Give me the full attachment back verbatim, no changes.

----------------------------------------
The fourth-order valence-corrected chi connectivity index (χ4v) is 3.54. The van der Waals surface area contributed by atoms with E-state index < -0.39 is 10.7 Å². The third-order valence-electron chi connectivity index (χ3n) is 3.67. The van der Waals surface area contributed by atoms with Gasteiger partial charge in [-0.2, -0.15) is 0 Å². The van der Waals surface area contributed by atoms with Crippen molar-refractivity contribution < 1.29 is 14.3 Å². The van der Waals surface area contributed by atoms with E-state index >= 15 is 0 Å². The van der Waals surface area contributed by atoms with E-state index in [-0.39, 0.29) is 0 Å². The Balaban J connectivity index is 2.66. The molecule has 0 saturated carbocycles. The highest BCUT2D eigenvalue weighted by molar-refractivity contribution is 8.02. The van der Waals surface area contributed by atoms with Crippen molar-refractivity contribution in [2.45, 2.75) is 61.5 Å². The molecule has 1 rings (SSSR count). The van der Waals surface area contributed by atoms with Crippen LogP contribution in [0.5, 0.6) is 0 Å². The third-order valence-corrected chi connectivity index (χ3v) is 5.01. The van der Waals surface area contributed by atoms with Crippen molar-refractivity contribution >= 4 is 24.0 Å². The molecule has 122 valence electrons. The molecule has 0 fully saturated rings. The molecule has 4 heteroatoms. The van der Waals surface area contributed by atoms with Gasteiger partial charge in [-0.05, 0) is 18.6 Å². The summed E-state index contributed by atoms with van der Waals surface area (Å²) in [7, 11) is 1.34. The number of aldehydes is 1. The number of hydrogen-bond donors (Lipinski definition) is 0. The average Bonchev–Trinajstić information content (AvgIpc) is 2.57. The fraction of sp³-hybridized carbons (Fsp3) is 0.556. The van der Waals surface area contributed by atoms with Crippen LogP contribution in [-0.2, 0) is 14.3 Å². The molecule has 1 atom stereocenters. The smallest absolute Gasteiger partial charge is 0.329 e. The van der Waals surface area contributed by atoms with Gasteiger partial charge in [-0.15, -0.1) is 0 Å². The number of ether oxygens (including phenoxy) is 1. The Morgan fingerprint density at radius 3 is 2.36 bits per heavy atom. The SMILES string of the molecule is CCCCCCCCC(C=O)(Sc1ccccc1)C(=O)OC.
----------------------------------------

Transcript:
The fourth-order valence-corrected chi connectivity index (χ4v) is 3.54. The van der Waals surface area contributed by atoms with E-state index < -0.39 is 10.7 Å². The third-order valence-electron chi connectivity index (χ3n) is 3.67. The van der Waals surface area contributed by atoms with Gasteiger partial charge in [-0.2, -0.15) is 0 Å². The van der Waals surface area contributed by atoms with Crippen molar-refractivity contribution < 1.29 is 14.3 Å². The van der Waals surface area contributed by atoms with E-state index >= 15 is 0 Å². The van der Waals surface area contributed by atoms with E-state index in [-0.39, 0.29) is 0 Å². The Balaban J connectivity index is 2.66. The molecule has 0 saturated carbocycles. The highest BCUT2D eigenvalue weighted by molar-refractivity contribution is 8.02. The van der Waals surface area contributed by atoms with Crippen molar-refractivity contribution in [2.45, 2.75) is 61.5 Å². The molecule has 1 rings (SSSR count). The van der Waals surface area contributed by atoms with Crippen LogP contribution in [0.5, 0.6) is 0 Å². The third-order valence-corrected chi connectivity index (χ3v) is 5.01. The van der Waals surface area contributed by atoms with Crippen molar-refractivity contribution >= 4 is 24.0 Å². The molecule has 122 valence electrons. The molecule has 0 fully saturated rings. The molecule has 4 heteroatoms. The van der Waals surface area contributed by atoms with Gasteiger partial charge in [-0.05, 0) is 18.6 Å². The summed E-state index contributed by atoms with van der Waals surface area (Å²) in [7, 11) is 1.34. The number of aldehydes is 1. The number of hydrogen-bond donors (Lipinski definition) is 0. The average Bonchev–Trinajstić information content (AvgIpc) is 2.57. The fraction of sp³-hybridized carbons (Fsp3) is 0.556. The van der Waals surface area contributed by atoms with Crippen LogP contribution in [-0.2, 0) is 14.3 Å². The molecule has 1 atom stereocenters. The smallest absolute Gasteiger partial charge is 0.329 e. The van der Waals surface area contributed by atoms with Gasteiger partial charge in [-0.15, -0.1) is 0 Å². The number of ether oxygens (including phenoxy) is 1. The Morgan fingerprint density at radius 3 is 2.36 bits per heavy atom. The SMILES string of the molecule is CCCCCCCCC(C=O)(Sc1ccccc1)C(=O)OC.